Aristotle talks about drama as an organic whole. He distinguishes six qualitative elements: action, character, thought, language, pattern and enactment.
I’d like to pick out just one nugget out of this text: how we’re humanizing our tools. Once computers were being considered as big, clunky, intimidating and often maddening machines, a kind of dumb administrators.
Visionaries such as Vannevar Bush, J.C.R. Licklider, Doug Engelbart and Ted Nelson saw very early on that computers could be much more.
It’s not just that the entertainment and social aspects of computers (in all their forms) prove to be so appealing. It’s that something in our relation with those devices is changing dramatically.
In her discussion of the element ’Thought’ Laurel mentions the familiar conundrum:’can computers think’ and the answer is surprisingly easy: ’computer-based agents, like dramatic characters, do not have to think (in fact, there are many ways in which they cannot); they simply have to provide a representation from which thought may be inferred.’
When you double-click on a folder of your Mac and it divulges its content, it seems as if it understood what you wanted. Does it actually understand anything at all? It does not matter; “The real issue is that the representation succeeded in getting me to make the right inferences about it’s “thoughts”. It also succeeded in representing to me that it made the right inferences about mine!”
This idea of making inferences about the “thoughts” of devices spreads of course as our computers become slick, small, nigh-powered devices we carry all the time with us. Increasingly, we’re no longer limited to double-clicking folders, but we can speak to those devices – humanizing them even more.
This may seem self-evident, bit it’s obvious this is a vast project and we’re just in the initial phases. Just think about how we deal with news media. Instead of searching desperately in unwieldy online newspaper archives, your smartphone – as your personal assistant – will alert you when there’s breaking news about, let’s say, Occupy Wall Street (OWS).
You’ll enter into a conversation, you’ll ask a question to get more details, a background question about someone who is mentioned in the report. Your personal assistant will use lot’s of sources, narrating the answers to your questions, indicating sources or taking into account the reputations stats of the sources. Chances are it will not be some mainstream media company developing such an assistant, but yet another young tech company.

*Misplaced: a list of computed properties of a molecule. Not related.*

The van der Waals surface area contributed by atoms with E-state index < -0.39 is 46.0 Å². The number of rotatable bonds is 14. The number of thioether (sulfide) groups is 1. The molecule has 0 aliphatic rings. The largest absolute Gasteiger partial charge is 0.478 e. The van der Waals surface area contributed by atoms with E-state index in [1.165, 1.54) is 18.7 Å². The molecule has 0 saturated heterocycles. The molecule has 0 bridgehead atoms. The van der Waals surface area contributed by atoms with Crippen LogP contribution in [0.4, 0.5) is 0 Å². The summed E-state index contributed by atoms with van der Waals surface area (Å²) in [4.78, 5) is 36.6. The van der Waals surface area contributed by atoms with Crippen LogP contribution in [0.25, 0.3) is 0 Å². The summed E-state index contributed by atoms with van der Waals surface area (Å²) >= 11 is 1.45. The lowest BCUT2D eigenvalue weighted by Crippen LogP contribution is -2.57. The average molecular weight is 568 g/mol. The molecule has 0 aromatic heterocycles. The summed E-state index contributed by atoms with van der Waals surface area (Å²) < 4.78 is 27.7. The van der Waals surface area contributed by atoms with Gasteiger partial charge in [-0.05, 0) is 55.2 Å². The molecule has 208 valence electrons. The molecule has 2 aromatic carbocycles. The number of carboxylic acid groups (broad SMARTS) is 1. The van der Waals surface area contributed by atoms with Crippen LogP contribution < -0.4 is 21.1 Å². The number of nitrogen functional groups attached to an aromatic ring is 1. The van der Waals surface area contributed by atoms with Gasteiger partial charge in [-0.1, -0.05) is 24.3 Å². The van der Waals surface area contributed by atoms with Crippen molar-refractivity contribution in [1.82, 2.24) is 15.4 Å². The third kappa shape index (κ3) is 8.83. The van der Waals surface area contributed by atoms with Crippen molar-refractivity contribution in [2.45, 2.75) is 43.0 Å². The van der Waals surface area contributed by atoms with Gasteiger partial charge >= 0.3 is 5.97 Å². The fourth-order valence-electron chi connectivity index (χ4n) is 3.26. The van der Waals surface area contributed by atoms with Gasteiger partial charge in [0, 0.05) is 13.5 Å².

The GigaOM Roadmap conference discussed this kind of evolution. Om Malik reports on GigaOm:
Mathew Ingram. The thread I was most interested in that came out of RoadMap was what Jack Dorsey called “the arc where technology meets humanness.” The Twitter and Square founder talked about using technology to help us connect more with what makes us human, Tony Fadell of Nest talked about making devices that respond more intuitively, and Mark Rolston from frog design was really passionate about getting the computer out of the way, to the point where we barely even realize there is a computer at all. Put together, all those make for a very powerful message that I wish more technology companies would pay attention to.
In Natural Born Cyborgs? by Andy Clark the author says:
Understanding what is distinctive about human reason thus involves understanding the complementary contributions of both biology and (broadly speaking) technology, as well as the dense, reciprocal patterns of causal and co-evolutionary influence that run between them. We cannot see ourselves aright until we see ourselves as nature’s very own cyborgs: cognitive hybrids who repeatedly occupy regions of design space radically different from those of our biological forbears. The hard task, of course, is now to transform all this from (mere) impressionistic sketch into a balanced scientific account of the extended mind.
So the computer becoming human-like is not something external, which happens “out there” and involves just one of the many tools we humans use. It actually is another evolution of our extended mind, our becoming increasingly cyborg-like.
It also has implications for our perceived identity. This could be an aspect of this remark in Clark’s above mentioned text:
In addition it may soon be quite important (morally, socially, and politically) to publicly loosen the bonds between the very ideas of minds and persons and the image of the bounds, properties, locations and limitations of the basic biological organism.
The nice thing for my course-program this Fall is that these texts and discussion allow me to “connect the dots”: Clark and his thinking about the extended mind is an important part of a previous course facilitated by Howard Rheingold (Introduction to Mind Amplifiers) which is not unrelated to his other courseToward a Literacy of Cooperation, while the discussion about Brenda Laurel and the Six Elements is part of the above mentioned Digital Awakening course. Next Wednesday we’ll meet Howard in that course (in Second Life), and we’ll discuss Sherry Turkle’s text Video Games and Computer Holding Power (documents, program and practical details can be found here). One of the aspects of Turkle’s research is about role-playing and the exploration of “aspects of the self” and seems to fit very nicely in the context of the previous discussions.